From Stagnation 🤔 to Innovation 🔥 checklist for your factory facility

Some companies get stuck in a way of working or setup they have had for years. At some point, they become blind to where improvement is possible, leading to stagnation. It is as if they are walking with blinders on, staying on the beaten path, and just not noticing what could be improved for years.

It doesn’t have to be that way. Sometimes all it takes is a little trigger to get the fire back in sight and get going.

Although my focus is on digitization, I fully understand that it goes hand in hand with the layout and organization on the shop floor; it affects product quality, employee satisfaction, customer image and more.

To get back into an organized, modern and innovative flow, I’ll give you an abbreviated checklist that I usually go through to evaluate how well the plant is already set up.

This combination of basic principles from 5S, LEAN, Quick Response Manufacturing (QRM) and Toyota Quality Management (TQS) is a good starting point for getting the most impactful things in order.

The checklist

Walk through the plant hall with a colleague (and preferably someone from outside the company) and start with the incoming raw material, then go through the process up to delivery and ask all these questions:

  • Does the plant have a physical logical flow? Does the raw material come in at one end and go out as a finished product at the other end? Often it goes in a U-shape.
  • Are all locations marked on the floor, in shelves and with signs on the ceiling? Consider warehouses, intermediate storage, as well as recycling and waste bins, etc.
  • Are the locations respected? Is there only raw material in the material rack? Is there only a finished product on the shipping rack? Are there no loose products against the walls, etc.? Is there nothing stacked with pallets?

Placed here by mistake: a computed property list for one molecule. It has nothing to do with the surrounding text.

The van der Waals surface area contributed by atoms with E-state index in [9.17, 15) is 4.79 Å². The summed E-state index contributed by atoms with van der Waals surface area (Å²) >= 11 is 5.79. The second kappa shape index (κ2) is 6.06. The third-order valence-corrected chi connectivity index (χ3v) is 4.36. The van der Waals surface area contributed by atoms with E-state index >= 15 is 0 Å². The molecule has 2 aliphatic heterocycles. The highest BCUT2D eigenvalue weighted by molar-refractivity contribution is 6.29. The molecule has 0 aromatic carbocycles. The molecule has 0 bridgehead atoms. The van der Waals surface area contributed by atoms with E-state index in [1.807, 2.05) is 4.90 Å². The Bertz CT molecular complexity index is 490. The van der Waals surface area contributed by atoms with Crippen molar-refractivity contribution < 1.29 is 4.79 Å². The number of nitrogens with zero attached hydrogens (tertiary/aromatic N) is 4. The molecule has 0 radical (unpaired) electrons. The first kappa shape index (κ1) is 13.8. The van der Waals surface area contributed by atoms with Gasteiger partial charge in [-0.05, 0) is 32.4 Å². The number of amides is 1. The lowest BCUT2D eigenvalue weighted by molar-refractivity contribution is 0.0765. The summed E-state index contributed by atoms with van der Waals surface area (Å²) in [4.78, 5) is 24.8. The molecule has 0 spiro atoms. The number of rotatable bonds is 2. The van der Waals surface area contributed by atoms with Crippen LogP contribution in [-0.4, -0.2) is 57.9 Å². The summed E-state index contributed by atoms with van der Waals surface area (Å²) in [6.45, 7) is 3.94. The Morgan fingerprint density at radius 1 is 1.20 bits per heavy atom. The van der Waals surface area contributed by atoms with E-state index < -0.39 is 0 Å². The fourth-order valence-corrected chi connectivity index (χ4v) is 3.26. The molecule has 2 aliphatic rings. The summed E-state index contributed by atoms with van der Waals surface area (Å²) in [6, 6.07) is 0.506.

• Do all products have a (digital) work order, label and/or sticker that can be traced back to salesman and work planner in case of questions? Is there a bar code on it? Is it suitable for traceability? You must be able to immediately identify each unique product: what it is, who it is for and where it is going.
  • Is the plant divided into logical production cells according to Quick Response Manufacturing (QRM)? Are these cells visually distinguishable? You should be able to immediately see how many intermediate stocks you have and whether they are waiting for capacity in the next operation, or whether they are just inactive.
  • Are workstations equipped with work instructions, manuals and clear shadow boards? The acid test is this: when a new employee joins tomorrow, can he become familiar with his workplace, or does he have to report to the foreman, colleagues or to you and search through the cabinets?
  • Are inventories counted, labeled and barcoded? Are there procedures for inventory management? Does everyone know what should and should not be kept? Of course, this should also match the ERP.
  • Is productivity visually visible? For example, is there a digital planning board in the hallway? Can machine activity be seen through the mushrooms on machines? Can the team see on a big screen what needs to be done today?

Where to start

Don’t know where to start improving? I would recommend starting with step 1 and going down the list chronologically; however, everything depends on having a clear strategy.

The better you know who you would like to help, how best to help them and how to get the best margins, the easier it is to set up your factory after that.

Do you have additions or questions in response to the above list? Click “respond” and let me know. Or schedule a call appointment.

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